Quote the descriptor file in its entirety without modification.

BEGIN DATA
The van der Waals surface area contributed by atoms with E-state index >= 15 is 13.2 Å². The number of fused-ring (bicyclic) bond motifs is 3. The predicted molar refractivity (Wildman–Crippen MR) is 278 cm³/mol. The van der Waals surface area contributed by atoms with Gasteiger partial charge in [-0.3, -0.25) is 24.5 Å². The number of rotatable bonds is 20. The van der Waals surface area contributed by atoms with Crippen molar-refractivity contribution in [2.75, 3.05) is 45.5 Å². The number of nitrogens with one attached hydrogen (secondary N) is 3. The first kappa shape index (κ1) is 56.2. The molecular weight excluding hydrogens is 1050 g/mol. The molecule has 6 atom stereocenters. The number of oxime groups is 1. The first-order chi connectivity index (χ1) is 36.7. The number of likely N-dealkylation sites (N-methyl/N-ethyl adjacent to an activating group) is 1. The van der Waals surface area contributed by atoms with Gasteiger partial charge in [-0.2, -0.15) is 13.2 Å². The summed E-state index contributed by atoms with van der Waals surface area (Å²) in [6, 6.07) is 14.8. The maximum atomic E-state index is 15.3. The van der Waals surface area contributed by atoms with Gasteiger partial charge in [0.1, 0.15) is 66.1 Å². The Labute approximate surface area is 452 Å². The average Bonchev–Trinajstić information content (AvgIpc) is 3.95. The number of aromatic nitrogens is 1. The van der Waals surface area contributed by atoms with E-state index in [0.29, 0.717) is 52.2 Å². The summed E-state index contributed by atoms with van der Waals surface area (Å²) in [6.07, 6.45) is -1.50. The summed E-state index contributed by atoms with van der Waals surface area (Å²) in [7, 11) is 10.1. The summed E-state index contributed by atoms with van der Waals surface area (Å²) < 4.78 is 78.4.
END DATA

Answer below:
The van der Waals surface area contributed by atoms with E-state index >= 15 is 13.2 Å². The number of fused-ring (bicyclic) bond motifs is 3. The predicted molar refractivity (Wildman–Crippen MR) is 278 cm³/mol. The van der Waals surface area contributed by atoms with Gasteiger partial charge in [-0.3, -0.25) is 24.5 Å². The number of rotatable bonds is 20. The van der Waals surface area contributed by atoms with Crippen molar-refractivity contribution in [2.75, 3.05) is 45.5 Å². The number of nitrogens with one attached hydrogen (secondary N) is 3. The first kappa shape index (κ1) is 56.2. The molecular weight excluding hydrogens is 1050 g/mol. The molecule has 6 atom stereocenters. The number of oxime groups is 1. The first-order chi connectivity index (χ1) is 36.7. The number of likely N-dealkylation sites (N-methyl/N-ethyl adjacent to an activating group) is 1. The van der Waals surface area contributed by atoms with Gasteiger partial charge in [-0.2, -0.15) is 13.2 Å². The summed E-state index contributed by atoms with van der Waals surface area (Å²) in [6, 6.07) is 14.8. The maximum atomic E-state index is 15.3. The van der Waals surface area contributed by atoms with Gasteiger partial charge in [0.1, 0.15) is 66.1 Å². The Labute approximate surface area is 452 Å². The average Bonchev–Trinajstić information content (AvgIpc) is 3.95. The number of aromatic nitrogens is 1. The van der Waals surface area contributed by atoms with E-state index in [0.29, 0.717) is 52.2 Å². The summed E-state index contributed by atoms with van der Waals surface area (Å²) in [6.07, 6.45) is -1.50. The summed E-state index contributed by atoms with van der Waals surface area (Å²) in [7, 11) is 10.1. The summed E-state index contributed by atoms with van der Waals surface area (Å²) < 4.78 is 78.4.